December 26 is a day most have come to know as Boxing Day, the day after Christmas Day when you can spend time with your family, and family of friends. Most, if not all, of us would spend Boxing Day visiting those we didn’t see on Christmas Day, while some play football and other sports, some go to the movies and others go for ice cream. Whatever it is, it usually involves the entire family and some friends and often includes lots of food, fun and laughter.
But do you really know the origins of Boxing Day? Do you know what it represents? There are a couple of ideas as to how Boxing Day started, but the exact origin is uncertain.
The first story came from what we now know as the Christmas carol “Good King Wenceslas.” According to the carol, Wenceslas was surveying his land on St. Stephen’s Day (Dec. 26) when he saw an old man gathering up food in the middle of a snowstorm. The king gathered up a surplus of his food and decided to carry it through the blizzard to deliver it to the peasant. Even when his page wanted to quit, Wenceslas encouraged him to follow in the footsteps that the man left in the snow.
The second story came from the fact that the servants who worked during Christmas would take the following day off. As they prepared to leave to visit with their families, the masters would present them with boxes of gifts, bonuses and sometimes left-over food.
In the Middle Ages, there was a European tradition of giving money and other gifts to those in need and those in service positions. It was even customary at one point to have an alms box left in places of worship in order to collect donations for the poor. In the late Roman/early Christian era, metal boxes were placed outside of churches to collect donations and special offerings in relation to the Feast of Stephen, also observed on Dec. 26.
I say this all to say, the basis or origin of Boxing Day, as aforementioned, has always been to give to those in need and to commemorate those in the service field.
In a country where the unemployment rate is 15.4% of the population, which roughly translates to a little less than the total population of St. Catherine — let’s just think about that for a moment — we need to step it up, helping out the homeless and the helpless where we can.
Let us go back to the days where we observe the true meaning and tradition of Boxing Day by presenting gifts and donations in order to aid the helpless, homeless and jobless.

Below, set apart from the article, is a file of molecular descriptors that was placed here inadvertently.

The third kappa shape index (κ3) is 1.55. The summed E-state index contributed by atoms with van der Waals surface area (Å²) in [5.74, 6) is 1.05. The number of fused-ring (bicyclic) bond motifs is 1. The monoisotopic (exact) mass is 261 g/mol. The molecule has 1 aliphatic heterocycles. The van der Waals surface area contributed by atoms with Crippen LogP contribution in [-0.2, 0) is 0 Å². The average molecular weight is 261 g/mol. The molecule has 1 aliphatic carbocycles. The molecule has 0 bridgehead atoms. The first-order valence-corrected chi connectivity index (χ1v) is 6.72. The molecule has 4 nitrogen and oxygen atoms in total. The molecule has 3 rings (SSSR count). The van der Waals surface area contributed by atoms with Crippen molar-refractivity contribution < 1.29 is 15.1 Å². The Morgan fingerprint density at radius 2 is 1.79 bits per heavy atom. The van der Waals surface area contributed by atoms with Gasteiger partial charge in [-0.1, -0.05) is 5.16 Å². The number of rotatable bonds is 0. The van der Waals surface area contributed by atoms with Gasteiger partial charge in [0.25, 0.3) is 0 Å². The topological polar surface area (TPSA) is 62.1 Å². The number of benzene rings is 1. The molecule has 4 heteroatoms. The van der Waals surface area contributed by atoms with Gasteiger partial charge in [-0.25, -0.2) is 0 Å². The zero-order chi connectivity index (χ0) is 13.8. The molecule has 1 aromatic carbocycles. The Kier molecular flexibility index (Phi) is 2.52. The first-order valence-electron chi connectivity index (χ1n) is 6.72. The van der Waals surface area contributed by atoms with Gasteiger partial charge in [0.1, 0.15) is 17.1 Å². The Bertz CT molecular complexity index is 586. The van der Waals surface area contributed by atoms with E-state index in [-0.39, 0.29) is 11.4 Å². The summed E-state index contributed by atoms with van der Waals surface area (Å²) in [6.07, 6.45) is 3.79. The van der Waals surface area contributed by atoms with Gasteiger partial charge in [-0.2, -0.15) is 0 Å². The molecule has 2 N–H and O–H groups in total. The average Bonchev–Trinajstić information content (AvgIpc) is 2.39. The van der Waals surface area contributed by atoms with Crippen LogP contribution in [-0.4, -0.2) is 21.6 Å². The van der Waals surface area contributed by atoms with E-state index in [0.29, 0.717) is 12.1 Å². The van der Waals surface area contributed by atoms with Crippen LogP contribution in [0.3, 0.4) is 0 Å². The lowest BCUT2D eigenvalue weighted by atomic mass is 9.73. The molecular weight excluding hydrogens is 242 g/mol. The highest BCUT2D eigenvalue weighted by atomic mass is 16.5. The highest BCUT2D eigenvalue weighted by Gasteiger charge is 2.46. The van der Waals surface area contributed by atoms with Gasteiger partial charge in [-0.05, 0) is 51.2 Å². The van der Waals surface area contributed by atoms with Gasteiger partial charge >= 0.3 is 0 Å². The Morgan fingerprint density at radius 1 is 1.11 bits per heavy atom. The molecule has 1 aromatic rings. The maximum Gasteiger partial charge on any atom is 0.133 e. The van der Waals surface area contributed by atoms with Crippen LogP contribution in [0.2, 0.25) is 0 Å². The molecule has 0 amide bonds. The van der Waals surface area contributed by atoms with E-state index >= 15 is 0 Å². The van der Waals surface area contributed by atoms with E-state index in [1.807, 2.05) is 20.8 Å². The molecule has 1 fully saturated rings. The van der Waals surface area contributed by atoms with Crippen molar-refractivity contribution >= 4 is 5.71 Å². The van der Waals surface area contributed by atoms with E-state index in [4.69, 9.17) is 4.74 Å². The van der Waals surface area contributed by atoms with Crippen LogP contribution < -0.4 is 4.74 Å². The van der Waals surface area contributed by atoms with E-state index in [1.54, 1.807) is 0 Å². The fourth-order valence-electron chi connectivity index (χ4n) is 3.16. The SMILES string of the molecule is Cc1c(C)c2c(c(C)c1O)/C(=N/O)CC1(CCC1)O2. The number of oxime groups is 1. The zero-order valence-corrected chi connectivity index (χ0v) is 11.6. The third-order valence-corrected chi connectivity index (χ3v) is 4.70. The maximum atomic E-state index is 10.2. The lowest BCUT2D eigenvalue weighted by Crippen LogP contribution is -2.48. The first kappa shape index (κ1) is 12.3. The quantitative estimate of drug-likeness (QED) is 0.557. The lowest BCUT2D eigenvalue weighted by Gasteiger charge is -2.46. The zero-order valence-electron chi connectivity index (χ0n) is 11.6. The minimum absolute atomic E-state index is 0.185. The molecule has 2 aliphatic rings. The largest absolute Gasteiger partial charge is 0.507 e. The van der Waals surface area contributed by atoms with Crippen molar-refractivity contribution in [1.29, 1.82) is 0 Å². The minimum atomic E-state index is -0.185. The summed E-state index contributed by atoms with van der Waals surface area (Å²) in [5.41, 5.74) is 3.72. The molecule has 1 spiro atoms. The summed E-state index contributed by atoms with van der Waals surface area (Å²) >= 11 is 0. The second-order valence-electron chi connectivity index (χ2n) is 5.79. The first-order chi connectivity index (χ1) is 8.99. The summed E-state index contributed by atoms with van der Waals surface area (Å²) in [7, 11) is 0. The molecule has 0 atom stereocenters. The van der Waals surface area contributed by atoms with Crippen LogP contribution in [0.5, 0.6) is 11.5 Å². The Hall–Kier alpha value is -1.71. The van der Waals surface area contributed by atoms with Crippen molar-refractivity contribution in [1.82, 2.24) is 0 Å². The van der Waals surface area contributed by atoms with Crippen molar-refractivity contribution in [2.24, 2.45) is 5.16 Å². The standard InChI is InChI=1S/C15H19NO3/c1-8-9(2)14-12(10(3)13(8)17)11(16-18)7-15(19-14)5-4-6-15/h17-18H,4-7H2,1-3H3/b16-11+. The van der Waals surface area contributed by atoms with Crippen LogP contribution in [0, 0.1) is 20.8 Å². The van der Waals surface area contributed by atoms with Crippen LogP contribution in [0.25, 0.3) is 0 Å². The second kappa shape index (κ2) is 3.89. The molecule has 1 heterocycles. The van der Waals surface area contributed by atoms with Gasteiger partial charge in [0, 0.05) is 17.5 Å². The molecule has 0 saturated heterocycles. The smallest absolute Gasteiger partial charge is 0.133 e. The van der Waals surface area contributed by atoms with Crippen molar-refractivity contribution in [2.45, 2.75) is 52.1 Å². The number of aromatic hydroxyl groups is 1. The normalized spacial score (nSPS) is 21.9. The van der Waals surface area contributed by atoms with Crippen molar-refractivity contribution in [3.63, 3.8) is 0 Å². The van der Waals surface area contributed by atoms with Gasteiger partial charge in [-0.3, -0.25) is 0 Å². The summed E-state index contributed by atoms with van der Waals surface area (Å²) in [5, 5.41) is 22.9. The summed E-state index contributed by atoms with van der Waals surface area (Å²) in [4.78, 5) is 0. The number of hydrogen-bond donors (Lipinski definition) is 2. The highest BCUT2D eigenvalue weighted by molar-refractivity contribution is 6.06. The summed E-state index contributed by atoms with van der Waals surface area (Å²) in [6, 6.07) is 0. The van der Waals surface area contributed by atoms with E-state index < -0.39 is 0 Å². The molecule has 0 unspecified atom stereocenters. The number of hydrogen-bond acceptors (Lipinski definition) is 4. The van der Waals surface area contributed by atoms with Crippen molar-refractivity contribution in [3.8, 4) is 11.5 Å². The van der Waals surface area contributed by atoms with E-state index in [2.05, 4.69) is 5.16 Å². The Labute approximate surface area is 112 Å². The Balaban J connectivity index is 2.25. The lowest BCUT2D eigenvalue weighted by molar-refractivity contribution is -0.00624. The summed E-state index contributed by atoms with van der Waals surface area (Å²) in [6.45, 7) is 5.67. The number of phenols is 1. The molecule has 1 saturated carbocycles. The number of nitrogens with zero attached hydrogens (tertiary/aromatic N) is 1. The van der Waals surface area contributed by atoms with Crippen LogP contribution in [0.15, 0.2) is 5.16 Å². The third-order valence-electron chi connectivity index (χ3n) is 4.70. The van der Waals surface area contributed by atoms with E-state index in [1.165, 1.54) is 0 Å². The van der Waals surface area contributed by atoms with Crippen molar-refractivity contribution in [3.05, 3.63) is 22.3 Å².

How can we do that, you ask?!
Cleaning out the Closet
At the risk of sounding like a scratched record, the simplest way to observe the Boxing Day tradition is to clean and clear out your closet full of the clothes you know you have not worn in ages (the last four to six months). I’m not going to lie, and this may sound a bit narcissistic, but every now and then I may buy an outfit for a particular party. Now, I know you all do the same for parties throughout the year, right?! What do you do with those outfits once they’re worn? . . . absolutely nothing, right!? And I am talking to you too, men!
Admit it, half of your newly bought party outfits lie in a drawer somewhere, never to be worn again. How about you clear out all those old outfits, and the clothes you know you’re never going to wear again, and give it to someone in need?! It harms absolutely no one! AND . . . you’ll be making more space for the amazing outfits you’re planning to get this season, and in the future.
On your next trip to the supermarket, try to pick up a few non-perishable items to donate. Tins of food, cleaning products, toiletries, baby products, toothbrushes and toothpaste, feminine products, shampoo and/or conditioners, toys, etc. Think about the things you would need if you were in a similar situation; think about the practical things you can get that won’t cost you much but will be a great help to someone in need.
For Christmas we always tend to cook a fine feast fit for kings and queens. This year, think about putting away just one serving of your Christmas dinner for just one person in need. Each one can reach one. Bring the meal with you when you’re going to visit family or friends, and give it to the first street person you see.
Start the Tradition
If you really think about it, these are pretty simple things you can do to commemorate the real reason for the season (which is to give), to observe and start a Boxing Day tradition in your family and to help someone in need this Christmas. You don’t have to do all three things; you can choose to do only one, but whatever you do, remember you will be helping someone out this Christmas. That leaves a lasting legacy with your family, your friends and the people whom you help anonymously.
You can donate to the Salvation Army, the various churches around the city, to the different children’s homes and senior citizens’ homes, and you can also choose to give randomly to the street people you see. There are so many options for you to give, so there really is NO EXCUSE!
This season, GIVE . . . and it will come back to you, pressed down, shaken together and running over.
Have yourself a very happy Boxing Day! (: